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Recent Trends in Wind Industry

Following a seismic shift in our way of working this year, everyone has been finding new and innovative ways to remain connected. While sometimes this has proved challenging, we understand the importance of engaging with stakeholders across the wind industry in order to recognise trends and pain points, and to use this knowledge to improve our service offering.

We have connected with representatives from across utilities, independent power producers, investors, OEMs and asset management companies, to gather insights on operations and maintenance (O&M) activities and wind industry trends, that look beyond the impact of C-19.

Revenue based availability

With purse-strings tightening, one of the most commonly echoed questions is how should we adapt to this emerging merchant market? For owners and operators, it is no longer enough to generate electricity for productions sake; optimal electricity generation needs to focus on profitability more-so than ever before, particularly as the number of renewables coming online is increasing which in turn decreases the value of electricity.

There is clearly a desire for an additional key performance indicator, enabling owners and operators to make decisions based on revenue data in conjunction with energy production. This would mean exploring the balance between turbines being up in peak wind seasons with turbines being up when electricity prices are highest.

Ageing fleets

We are also entering a phase of maturing wind turbines with some being 10-15 years old approaching their decommissioning phase, with many owners and operators exploring the potential of running these turbines for an additional five years.

Life extension through re-powering upgrades offers one possible solution, however it needs to be weighed up with the cost of installation, associated downtime and realistic sustainability comparisons. Practically speaking, there are also land usage rights which may need to be negotiated and extended at cost. All these factors would need to be balanced against how much revenue the turbines could be expected to generate.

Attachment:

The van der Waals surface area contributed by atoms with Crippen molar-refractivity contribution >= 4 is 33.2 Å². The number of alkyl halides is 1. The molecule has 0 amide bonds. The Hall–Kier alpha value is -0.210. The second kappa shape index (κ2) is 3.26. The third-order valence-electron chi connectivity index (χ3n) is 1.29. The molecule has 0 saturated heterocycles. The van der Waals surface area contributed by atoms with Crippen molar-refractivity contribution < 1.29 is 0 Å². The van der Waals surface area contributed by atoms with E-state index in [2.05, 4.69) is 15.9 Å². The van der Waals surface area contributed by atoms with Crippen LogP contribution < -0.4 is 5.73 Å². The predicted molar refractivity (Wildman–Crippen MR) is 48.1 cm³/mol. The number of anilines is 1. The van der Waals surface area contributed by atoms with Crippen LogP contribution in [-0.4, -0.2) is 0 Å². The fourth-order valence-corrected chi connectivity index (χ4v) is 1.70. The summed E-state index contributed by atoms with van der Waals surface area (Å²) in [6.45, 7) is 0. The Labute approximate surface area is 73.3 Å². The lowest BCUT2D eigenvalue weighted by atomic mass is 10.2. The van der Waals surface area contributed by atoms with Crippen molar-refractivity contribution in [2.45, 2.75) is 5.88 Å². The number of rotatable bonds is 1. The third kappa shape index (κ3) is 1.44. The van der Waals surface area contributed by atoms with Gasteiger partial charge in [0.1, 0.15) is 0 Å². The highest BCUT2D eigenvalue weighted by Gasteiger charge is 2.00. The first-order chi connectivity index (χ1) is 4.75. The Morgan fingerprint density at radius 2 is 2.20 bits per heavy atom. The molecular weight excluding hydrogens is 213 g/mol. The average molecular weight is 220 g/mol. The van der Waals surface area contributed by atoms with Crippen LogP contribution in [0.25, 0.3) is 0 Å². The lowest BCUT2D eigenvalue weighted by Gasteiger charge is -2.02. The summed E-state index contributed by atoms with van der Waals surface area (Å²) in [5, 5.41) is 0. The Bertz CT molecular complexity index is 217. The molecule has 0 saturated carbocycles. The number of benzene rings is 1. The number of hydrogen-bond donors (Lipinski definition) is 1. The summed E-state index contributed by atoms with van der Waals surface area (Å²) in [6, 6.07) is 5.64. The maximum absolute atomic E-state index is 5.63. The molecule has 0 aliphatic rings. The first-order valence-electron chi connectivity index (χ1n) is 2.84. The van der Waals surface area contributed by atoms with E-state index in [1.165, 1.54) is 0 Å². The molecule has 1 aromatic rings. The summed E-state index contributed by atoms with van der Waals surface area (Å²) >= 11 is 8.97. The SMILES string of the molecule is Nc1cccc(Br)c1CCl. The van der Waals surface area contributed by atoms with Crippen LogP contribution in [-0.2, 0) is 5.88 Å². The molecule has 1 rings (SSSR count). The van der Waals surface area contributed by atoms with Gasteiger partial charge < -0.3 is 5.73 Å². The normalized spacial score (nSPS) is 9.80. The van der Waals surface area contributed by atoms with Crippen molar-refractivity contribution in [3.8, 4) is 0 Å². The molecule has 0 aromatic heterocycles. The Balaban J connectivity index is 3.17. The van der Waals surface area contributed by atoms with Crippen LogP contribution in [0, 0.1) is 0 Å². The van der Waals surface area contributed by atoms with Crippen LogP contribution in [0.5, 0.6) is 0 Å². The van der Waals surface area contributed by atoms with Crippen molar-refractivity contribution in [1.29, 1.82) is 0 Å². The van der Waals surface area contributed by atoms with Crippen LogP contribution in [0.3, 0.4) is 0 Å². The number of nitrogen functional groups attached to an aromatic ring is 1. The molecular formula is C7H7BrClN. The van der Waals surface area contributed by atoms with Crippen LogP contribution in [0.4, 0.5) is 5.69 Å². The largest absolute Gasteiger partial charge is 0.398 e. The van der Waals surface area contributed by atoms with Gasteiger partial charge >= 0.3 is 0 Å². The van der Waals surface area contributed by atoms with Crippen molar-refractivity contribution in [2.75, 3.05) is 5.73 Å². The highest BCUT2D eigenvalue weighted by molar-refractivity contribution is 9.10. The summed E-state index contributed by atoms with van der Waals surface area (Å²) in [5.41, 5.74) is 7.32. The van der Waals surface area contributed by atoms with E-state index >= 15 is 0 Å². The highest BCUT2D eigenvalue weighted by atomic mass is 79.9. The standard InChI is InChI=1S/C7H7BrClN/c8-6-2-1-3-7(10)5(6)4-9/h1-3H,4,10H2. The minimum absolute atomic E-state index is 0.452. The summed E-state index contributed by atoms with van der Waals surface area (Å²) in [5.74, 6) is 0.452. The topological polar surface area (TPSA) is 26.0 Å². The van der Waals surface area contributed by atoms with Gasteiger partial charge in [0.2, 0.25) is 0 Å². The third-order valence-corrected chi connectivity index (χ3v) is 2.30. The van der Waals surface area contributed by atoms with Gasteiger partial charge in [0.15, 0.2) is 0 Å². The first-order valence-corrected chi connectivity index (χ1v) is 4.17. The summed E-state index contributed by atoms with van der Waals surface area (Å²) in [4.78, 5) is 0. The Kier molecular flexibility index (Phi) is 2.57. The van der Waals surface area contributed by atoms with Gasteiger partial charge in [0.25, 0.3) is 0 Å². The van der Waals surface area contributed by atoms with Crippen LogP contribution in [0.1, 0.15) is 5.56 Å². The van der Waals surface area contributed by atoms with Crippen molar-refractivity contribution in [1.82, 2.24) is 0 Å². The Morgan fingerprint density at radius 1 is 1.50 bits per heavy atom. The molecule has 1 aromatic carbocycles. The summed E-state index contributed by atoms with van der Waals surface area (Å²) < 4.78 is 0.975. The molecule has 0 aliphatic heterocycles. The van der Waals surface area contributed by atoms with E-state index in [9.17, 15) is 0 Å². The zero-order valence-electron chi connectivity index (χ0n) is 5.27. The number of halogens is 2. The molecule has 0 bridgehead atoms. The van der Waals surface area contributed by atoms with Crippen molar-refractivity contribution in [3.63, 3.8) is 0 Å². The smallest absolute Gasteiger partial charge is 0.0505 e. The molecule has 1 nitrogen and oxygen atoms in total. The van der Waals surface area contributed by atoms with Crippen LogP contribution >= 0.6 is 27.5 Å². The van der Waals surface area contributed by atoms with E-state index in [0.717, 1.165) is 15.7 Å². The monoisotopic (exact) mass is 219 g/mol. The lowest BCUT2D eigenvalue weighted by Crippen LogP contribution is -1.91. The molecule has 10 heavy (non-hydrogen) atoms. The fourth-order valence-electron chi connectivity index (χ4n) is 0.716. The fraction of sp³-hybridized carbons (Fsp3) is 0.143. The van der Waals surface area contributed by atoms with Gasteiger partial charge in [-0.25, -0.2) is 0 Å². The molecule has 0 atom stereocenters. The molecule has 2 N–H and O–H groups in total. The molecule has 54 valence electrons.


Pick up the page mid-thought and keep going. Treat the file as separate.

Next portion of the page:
Open data

One observation when discussing the use of data is that people are starting to express a heightened interest in the idea of data and information sharing for a more holistic overview. At ONYX InSight, we have proved that when it comes to monitoring wind farms, combining data streams leads to more valuable information.

Applying this method to the industry at large, and taking some inspiration from other areas, there are some clear benefits to data transparency. Advocates of this in healthcare, for example, report improved accuracy and acceleration of research, strengthening of collaboration, and fostering greater trust. A greater openness to data sharing for wind farm maintenance has the potential to support and inform better decision making.

Overall, conversations seemed indicative of a growing understanding of the value of data when used in the correct way. We cover this in more detail in our most recent whitepaper, which is available to download here.

There is an emerging increase in the level of discernment around choosing the best data for the task at hand, along with a desire to be able to view all data in one place. This was particularly prevalent with reports of owners and operators having a unique software platform and screen per data source. Being able to bring all this into one platform, displayed on a single screen, in the way that our AI Hub can, seems to be a growing priority.

We are noticing a heightened sense of competition, particularly with the growing presence of renewables in the energy sector. This could be in part why we are witnessing a greater curiosity in the benefits of investing in higher quality data solutions. As owners and operators continue to look for ways to get more out of their assets, there are some significant opportunities for predictive analytics to demonstrate the lucrative potential of data, underpinned by engineering excellence.

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